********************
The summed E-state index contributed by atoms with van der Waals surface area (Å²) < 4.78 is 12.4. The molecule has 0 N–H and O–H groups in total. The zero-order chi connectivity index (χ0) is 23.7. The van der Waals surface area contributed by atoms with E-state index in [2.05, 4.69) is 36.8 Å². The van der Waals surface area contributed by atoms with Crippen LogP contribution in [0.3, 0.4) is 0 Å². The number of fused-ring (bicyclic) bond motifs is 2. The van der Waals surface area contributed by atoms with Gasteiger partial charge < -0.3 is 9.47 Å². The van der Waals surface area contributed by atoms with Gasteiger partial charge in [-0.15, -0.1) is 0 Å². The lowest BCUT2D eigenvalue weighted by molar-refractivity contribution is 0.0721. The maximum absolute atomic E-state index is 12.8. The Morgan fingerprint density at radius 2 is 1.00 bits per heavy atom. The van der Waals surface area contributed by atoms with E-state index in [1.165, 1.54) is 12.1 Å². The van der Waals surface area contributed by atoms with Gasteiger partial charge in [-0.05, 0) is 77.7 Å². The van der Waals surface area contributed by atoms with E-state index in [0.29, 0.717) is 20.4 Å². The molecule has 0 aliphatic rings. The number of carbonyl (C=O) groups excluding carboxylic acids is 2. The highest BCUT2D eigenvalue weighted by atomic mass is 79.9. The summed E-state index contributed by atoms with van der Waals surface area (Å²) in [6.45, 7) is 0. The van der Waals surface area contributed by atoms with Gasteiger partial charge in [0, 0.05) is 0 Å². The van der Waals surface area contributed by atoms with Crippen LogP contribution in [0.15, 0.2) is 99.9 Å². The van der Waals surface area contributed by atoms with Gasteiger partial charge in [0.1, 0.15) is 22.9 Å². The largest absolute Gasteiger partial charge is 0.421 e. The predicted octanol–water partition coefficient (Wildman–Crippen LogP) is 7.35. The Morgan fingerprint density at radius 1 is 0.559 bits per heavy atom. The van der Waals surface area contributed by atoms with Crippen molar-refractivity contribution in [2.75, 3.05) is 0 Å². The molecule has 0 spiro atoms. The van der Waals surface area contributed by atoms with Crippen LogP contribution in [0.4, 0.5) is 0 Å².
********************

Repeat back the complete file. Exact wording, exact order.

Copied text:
The summed E-state index contributed by atoms with van der Waals surface area (Å²) < 4.78 is 12.4. The molecule has 0 N–H and O–H groups in total. The zero-order chi connectivity index (χ0) is 23.7. The van der Waals surface area contributed by atoms with E-state index in [2.05, 4.69) is 36.8 Å². The van der Waals surface area contributed by atoms with Crippen LogP contribution in [0.3, 0.4) is 0 Å². The number of fused-ring (bicyclic) bond motifs is 2. The van der Waals surface area contributed by atoms with Gasteiger partial charge < -0.3 is 9.47 Å². The van der Waals surface area contributed by atoms with Gasteiger partial charge in [-0.15, -0.1) is 0 Å². The lowest BCUT2D eigenvalue weighted by molar-refractivity contribution is 0.0721. The maximum absolute atomic E-state index is 12.8. The Morgan fingerprint density at radius 2 is 1.00 bits per heavy atom. The van der Waals surface area contributed by atoms with E-state index in [1.165, 1.54) is 12.1 Å². The van der Waals surface area contributed by atoms with Gasteiger partial charge in [-0.05, 0) is 77.7 Å². The van der Waals surface area contributed by atoms with E-state index in [0.29, 0.717) is 20.4 Å². The molecule has 0 aliphatic rings. The number of carbonyl (C=O) groups excluding carboxylic acids is 2. The highest BCUT2D eigenvalue weighted by atomic mass is 79.9. The summed E-state index contributed by atoms with van der Waals surface area (Å²) in [6.45, 7) is 0. The van der Waals surface area contributed by atoms with Gasteiger partial charge in [0, 0.05) is 0 Å². The van der Waals surface area contributed by atoms with Crippen LogP contribution in [0.15, 0.2) is 99.9 Å². The van der Waals surface area contributed by atoms with Gasteiger partial charge in [0.1, 0.15) is 22.9 Å². The largest absolute Gasteiger partial charge is 0.421 e. The predicted octanol–water partition coefficient (Wildman–Crippen LogP) is 7.35. The Morgan fingerprint density at radius 1 is 0.559 bits per heavy atom. The van der Waals surface area contributed by atoms with Crippen molar-refractivity contribution in [2.75, 3.05) is 0 Å². The molecule has 0 spiro atoms. The van der Waals surface area contributed by atoms with Crippen LogP contribution in [0.4, 0.5) is 0 Å².